• Introduction of a monitoring system to generate early warning signals and for the timely detection of sickness.
The committee's recommendations have been accepted by the RBI with certain modifications.

Marginal Cost The cost of production and additional unit of a product. (See VARIABLE COST).

Marginal Tax Rate The rate of tax applicable on additional income. In a progressive tax regime, the marginal tax rate rises as income increase. It is the ratio of the change in total tax to the change in the base on which it is imposed, expressed as a percentage.

Market Capitalization The value of equity shares outstanding at prevailing market prices.

Market capitalization = Number of shares x Market price of each share.

Market capitalization may be determined for a company or for the stock market as a whole. Some stock market players attempt to gauge the price appreciation potential of a stock by relating market capitalization to the company's sales, (See PRICE-SALES RATIO).

Market Portfolio A PORTFOLIR whose composition in terms of securities and their proportions is identical to the composition of all the risky securities in the market. The market portfolio is a theoretical construct and it does not exist in reality. Therefore, the practice is to use a PROXY for the market, which is usually a broad-based index.

Marketing-to-Market A process of monitoring and updating the account positions of different parties to a transaction, as for example in a SHORT SALE. By debiting and crediting the different accounts in tandem with security price changes, a broker is able to quickly determine the LIABILITY resulting or the profit accruing to either side. For instance, if the price of a share sold short were to rise, the broker would reduce the short seller'' account and increase the account of the lender of securities. This provides protection to the latter and helps in determining the actual margin in the former'' account.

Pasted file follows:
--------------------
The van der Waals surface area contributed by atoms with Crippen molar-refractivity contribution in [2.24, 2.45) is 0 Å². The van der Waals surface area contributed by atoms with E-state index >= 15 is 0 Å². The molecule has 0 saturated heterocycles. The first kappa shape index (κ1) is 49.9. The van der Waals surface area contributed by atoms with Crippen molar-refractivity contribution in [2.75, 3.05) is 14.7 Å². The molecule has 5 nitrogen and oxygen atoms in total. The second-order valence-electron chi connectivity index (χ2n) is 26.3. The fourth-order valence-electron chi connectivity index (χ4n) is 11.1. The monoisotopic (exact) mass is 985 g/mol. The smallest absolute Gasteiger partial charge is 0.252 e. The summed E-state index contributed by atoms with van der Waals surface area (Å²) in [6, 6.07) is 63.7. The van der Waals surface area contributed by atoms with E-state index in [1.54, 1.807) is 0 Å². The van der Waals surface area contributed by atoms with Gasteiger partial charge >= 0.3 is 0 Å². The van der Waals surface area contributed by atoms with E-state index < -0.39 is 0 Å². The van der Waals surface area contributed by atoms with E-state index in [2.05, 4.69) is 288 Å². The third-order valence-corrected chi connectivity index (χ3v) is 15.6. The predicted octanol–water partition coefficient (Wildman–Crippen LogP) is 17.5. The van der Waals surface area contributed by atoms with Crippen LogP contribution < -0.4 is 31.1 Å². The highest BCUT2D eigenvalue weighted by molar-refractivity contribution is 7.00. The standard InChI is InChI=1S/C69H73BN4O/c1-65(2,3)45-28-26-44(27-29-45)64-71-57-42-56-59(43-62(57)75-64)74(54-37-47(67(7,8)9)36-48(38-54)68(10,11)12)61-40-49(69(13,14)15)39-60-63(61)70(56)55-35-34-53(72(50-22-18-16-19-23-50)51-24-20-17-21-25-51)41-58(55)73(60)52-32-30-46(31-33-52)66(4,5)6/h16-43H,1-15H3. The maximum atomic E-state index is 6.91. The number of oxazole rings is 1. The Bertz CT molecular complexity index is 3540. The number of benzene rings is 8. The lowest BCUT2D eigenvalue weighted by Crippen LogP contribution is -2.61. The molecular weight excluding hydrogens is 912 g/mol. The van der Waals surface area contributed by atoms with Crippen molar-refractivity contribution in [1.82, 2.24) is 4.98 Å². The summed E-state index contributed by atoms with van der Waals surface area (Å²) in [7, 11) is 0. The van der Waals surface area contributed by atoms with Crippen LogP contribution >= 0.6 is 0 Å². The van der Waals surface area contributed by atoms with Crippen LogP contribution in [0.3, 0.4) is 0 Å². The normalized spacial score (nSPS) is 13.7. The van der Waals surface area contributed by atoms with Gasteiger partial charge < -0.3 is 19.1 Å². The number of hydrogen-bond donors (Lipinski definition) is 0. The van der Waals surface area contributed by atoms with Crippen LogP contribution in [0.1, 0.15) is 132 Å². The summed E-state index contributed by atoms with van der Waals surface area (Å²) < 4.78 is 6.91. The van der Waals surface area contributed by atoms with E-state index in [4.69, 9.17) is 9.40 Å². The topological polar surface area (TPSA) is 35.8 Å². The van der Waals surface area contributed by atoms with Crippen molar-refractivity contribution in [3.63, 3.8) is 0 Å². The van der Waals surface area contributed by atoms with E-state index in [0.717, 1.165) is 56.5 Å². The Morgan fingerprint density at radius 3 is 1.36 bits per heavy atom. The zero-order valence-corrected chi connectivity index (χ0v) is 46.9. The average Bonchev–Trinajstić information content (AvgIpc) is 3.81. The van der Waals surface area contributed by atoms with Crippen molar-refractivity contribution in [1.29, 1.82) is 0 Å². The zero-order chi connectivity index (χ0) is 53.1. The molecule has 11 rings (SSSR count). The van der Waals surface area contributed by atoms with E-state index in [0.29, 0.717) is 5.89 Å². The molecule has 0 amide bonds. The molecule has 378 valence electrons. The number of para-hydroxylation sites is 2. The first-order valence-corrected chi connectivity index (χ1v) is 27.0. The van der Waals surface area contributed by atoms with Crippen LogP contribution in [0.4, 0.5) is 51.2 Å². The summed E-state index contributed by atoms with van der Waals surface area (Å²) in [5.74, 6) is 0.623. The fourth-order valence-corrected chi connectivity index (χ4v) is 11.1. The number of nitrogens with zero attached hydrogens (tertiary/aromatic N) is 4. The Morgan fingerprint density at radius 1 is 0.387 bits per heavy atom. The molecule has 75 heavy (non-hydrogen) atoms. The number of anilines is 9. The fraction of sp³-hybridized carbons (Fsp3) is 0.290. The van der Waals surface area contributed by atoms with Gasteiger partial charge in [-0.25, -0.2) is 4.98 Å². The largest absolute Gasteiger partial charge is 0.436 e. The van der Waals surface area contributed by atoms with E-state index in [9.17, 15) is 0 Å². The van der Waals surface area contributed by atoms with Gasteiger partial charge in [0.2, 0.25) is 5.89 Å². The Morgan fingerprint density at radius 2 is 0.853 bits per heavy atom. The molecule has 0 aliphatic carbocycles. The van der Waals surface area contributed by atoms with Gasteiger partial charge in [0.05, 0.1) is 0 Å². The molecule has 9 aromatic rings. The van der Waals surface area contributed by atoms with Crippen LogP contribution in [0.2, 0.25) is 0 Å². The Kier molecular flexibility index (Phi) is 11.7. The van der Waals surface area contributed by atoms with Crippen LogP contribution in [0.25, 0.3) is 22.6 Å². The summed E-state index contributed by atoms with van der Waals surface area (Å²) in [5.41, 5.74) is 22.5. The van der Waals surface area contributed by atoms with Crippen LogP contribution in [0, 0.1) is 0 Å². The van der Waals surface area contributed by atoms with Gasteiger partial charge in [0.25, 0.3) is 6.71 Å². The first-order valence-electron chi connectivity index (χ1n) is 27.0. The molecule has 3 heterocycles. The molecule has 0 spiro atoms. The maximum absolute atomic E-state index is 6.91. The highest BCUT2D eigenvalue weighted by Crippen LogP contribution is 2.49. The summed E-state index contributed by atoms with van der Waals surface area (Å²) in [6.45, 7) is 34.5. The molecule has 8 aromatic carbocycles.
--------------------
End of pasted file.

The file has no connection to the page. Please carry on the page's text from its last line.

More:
Merger The combination of two (or more) companies into one entity, usually through the exchange of shares. Three common forms of mergers are :
  • Horizontal, uniting similar plants and products.
  • Vertical, combining plants in different stages of production.
  • Conglomerate, uniting dissimilar plants and products.
MIBOR An acronym for the Mumbai Inter Bank Offer Rate, which is the weighted average interest rate of the rates at which certain banks/ institutions in Mumbai belonging to a representative panel are prepared to lend CALL MONEY.

Mutual Fund An organization that mobilizes the surpluses of savers and invests the same in different securities. Thus, an individual who owns a share in a mutual fund has a proportionate claim on the PORTFOLIO of investment vehicles held by the fund. In financial nomenclature, the term mutual fund refers to the 'Open-end' type of investment company which has no limit on the number of shares that it can issue. The Unit Trust of India's, Units 1964 scheme is a prime example. However, in common parlance, the term mutual fund refers to both the OPEN-END and CLOSED-END types of investment companies.

Managing an open-end fund however, involves some distinct challenges. The portfolio manager must estimate the maximum possible demand for REDEMPTION and accordingly retain some liquid ASSETS. Moreover, daily calculation of the NAV requires a sophisticated information system.

The SUBJECT-WISE LISTING mentions the different types of mutual funds that are explained elsewhere in this book.